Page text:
This post extends the post for line graph in seaborn and matplotlib. Line graph also known as line chart or line plot is used to track changes over a period of time. It’s ideal for clearly shows the trend especially when the changes are smaller. Line graphs are usually used for time series analysis. One axis usually x-axis is used to show time intervals and the other axis usually y-axis is used to show the continuous values. We can have one line or multiple lines in one graph each comparing the changes of individual measure over time. Plotly provides us with functions to create interactive line graphs. In this post we will see when to use line graphs and how to create line graphs in plotly. Download the Exchange Rates dataset for this post. ## Line Graph Use-Cases

Line chart is one of the most common and basic type of visualization used for visualizing continuous values against continuous variable such as time, distance, speed etc. It’s best suited for visualizing data with chronological trends. It can be used to compare the change between two or more groups.

## How to Use Line Graph

1. Your data should has a chronological variable such as time, distance, etc.
2. Select a good interval that will clearly show all data points.
3. Use as fewer lines as possible when necessary to avoid cluttering the visualization.
4. Ensure that the line/s cover almost 90% of the canvas.
5. Show data points in the line.
6. Interpolate the gaps in the line where necessary unless you want to detect missing data.
7. When measuring two different metrics in the same graph select appropriate scales for dual axis.

## Line Graphs in Plotly

Import Required Libraries

```                    ```
import numpy as np
import pandas as pd
import plotly.express as px
import plotly.graph_objects as go
```
```

```                    ```
ex_rate_df['Country']=ex_rate_df['LOCATION']
ex_rate_df['Year']=ex_rate_df['TIME']
ex_rate_df['Rate']=ex_rate_df['Value'].round(2)
```
``` Simple line graph with plotly express

```                    ```
fig = px.line(ex_rate_df[ex_rate_df['Country'].isin(['FRA'])], x="Year", y="Rate", color='Country',
title='Exchange Rate for FRA')

fig.update_layout(title={'text': 'Exchange Rate for FRA','y':0.95,'x':0.5, 'xanchor': 'center','yanchor': 'top'},
legend=dict(yanchor="top",y=0.95,xanchor="right",x=0.95),
autosize=True,margin=dict(t=70,b=0,l=0,r=0), xaxis_title='Year', yaxis_title='Rate',
font=dict(size=20, family='Times New Romans', color='brown') )

fig.update_xaxes(showline=True, linewidth=1, linecolor='white', gridwidth=3, gridcolor='white', mirror=True)
fig.update_yaxes(showline=True, linewidth=1, linecolor='white', gridwidth=3, gridcolor='white', mirror=True)

fig.show()
```
``` Multiple line graph with plotly express

```                    ```
fig = px.line(ex_rate_df[ex_rate_df['Country'].isin(['FRA','CAN','AUS'])], x="Year", y="Rate",
color='Country',  title='Exchange Rate for AUS, CAN and FRA')

fig.update_layout(title={'text': 'Exchange Rate for FRA','y':0.95,'x':0.5, 'xanchor': 'center','yanchor': 'top'},
legend=dict(yanchor="top",y=0.95,xanchor="right",x=0.95),
autosize=True,margin=dict(t=70,b=0,l=0,r=0), xaxis_title='Year', yaxis_title='Rate',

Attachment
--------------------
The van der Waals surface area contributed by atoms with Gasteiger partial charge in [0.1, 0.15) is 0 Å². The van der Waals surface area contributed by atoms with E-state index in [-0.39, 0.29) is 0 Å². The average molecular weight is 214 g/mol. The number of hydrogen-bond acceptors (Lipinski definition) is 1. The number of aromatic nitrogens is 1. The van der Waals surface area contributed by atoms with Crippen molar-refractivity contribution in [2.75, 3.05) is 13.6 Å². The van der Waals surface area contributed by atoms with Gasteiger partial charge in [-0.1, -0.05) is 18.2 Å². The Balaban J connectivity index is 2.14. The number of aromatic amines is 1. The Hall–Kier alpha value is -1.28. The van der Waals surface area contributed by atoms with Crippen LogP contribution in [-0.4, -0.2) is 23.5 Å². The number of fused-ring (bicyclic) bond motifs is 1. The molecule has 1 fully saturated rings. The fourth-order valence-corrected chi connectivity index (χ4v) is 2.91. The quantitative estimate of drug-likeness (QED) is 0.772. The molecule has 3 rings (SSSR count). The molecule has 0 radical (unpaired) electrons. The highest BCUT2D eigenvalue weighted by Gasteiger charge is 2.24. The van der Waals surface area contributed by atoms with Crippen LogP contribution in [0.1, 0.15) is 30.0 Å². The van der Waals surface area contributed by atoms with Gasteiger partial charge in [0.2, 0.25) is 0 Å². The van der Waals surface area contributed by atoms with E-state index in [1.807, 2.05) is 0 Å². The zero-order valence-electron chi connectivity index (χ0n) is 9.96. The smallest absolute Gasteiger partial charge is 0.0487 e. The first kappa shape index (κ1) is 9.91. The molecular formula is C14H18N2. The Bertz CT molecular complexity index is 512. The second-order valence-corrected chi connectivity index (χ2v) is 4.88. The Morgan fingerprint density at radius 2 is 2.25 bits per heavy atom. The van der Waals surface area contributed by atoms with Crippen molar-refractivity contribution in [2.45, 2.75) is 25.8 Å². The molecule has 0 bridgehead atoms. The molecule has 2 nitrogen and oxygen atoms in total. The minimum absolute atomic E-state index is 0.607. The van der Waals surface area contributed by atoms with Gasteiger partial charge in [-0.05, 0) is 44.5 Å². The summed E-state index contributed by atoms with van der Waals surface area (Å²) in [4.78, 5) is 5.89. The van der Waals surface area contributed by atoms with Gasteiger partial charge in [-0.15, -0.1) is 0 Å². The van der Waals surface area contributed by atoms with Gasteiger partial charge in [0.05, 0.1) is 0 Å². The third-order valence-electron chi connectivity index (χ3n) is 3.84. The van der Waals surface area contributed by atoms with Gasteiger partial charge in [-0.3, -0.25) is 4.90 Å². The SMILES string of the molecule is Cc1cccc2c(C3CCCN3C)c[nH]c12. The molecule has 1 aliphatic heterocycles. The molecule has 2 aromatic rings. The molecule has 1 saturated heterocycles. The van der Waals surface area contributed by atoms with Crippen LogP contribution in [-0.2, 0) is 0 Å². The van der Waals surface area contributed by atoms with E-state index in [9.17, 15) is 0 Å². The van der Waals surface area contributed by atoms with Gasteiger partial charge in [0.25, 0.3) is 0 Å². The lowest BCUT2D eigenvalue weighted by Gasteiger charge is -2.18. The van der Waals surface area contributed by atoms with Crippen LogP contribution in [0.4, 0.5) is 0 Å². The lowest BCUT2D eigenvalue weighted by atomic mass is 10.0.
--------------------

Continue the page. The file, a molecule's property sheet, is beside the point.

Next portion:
font=dict(size=20, family='Times New Romans', color='brown') )

fig.update_xaxes(showline=True, linewidth=1, linecolor='white', gridwidth=3, gridcolor='white', mirror=True)
fig.update_yaxes(showline=True, linewidth=1, linecolor='white', gridwidth=3, gridcolor='white', mirror=True)

fig.show()
```
``` Simple line graph with plotly graph object

```                    ```
fig=go.Figure()
name='FRA',text='Rate',line=dict(color='skyblue', width=4,shape='linear')))

fig.update_layout(title={'text': 'Exchange Rate for FRA','y':0.95,'x':0.5, 'xanchor': 'center','yanchor': 'top'},
legend=dict(yanchor="top",y=0.95,xanchor="right",x=0.95),
autosize=True,margin=dict(t=70,b=0,l=0,r=0), xaxis_title='Year', yaxis_title='Rate',
font=dict(size=20, family='Times New Romans', color='brown') )

fig.update_xaxes(showline=True, linewidth=1, linecolor='white', gridwidth=3, gridcolor='white', mirror=True)
fig.update_yaxes(showline=True, linewidth=1, linecolor='white', gridwidth=3, gridcolor='white', mirror=True)

fig.show()
```
``` Multi-line graph with plotly graph object

```                    ```
fig=go.Figure()
name='FRA',line=dict(color='skyblue', width=4,shape='linear')))

name='AUS',line=dict(color='orange', width=4,shape='linear')))

name='CAN',line=dict(color='green', width=4,shape='linear')))

fig.update_layout(title={'text': 'Exchange Rate for FRA, AUS and CAN','y':0.95,'x':0.5, 'xanchor': 'center','yanchor': 'top'},
legend=dict(yanchor="top",y=0.9,xanchor="right",x=0.95,title='Currency'),
autosize=True,margin=dict(t=70,b=0,l=0,r=0), xaxis_title='Year', yaxis_title='Rate',
font=dict(size=20, family='Times New Romans', color='brown') )

fig.update_xaxes(showline=True, linewidth=1, linecolor='white', gridwidth=3, gridcolor='white', mirror=True)
fig.update_yaxes(showline=True, linewidth=1, linecolor='white', gridwidth=3, gridcolor='white', mirror=True)

fig.show()
```
``` For complete code check jupyter notebook here

## Conclusion

In this post we have looked at what’s line chart, when and to use it. Line charts are commonly used for visualizing time series data. Plotly provides us with easy and simple functions for creating line chart. In the next post we will learn about Bar charts when and how to use them in plotly. To learn about creating line graph in seaborn check our post here. To learn about plotly and why it’s a good choice for creating interactive data visualizations check our previous post on introduction to plotly.

Line Graphs in Plotly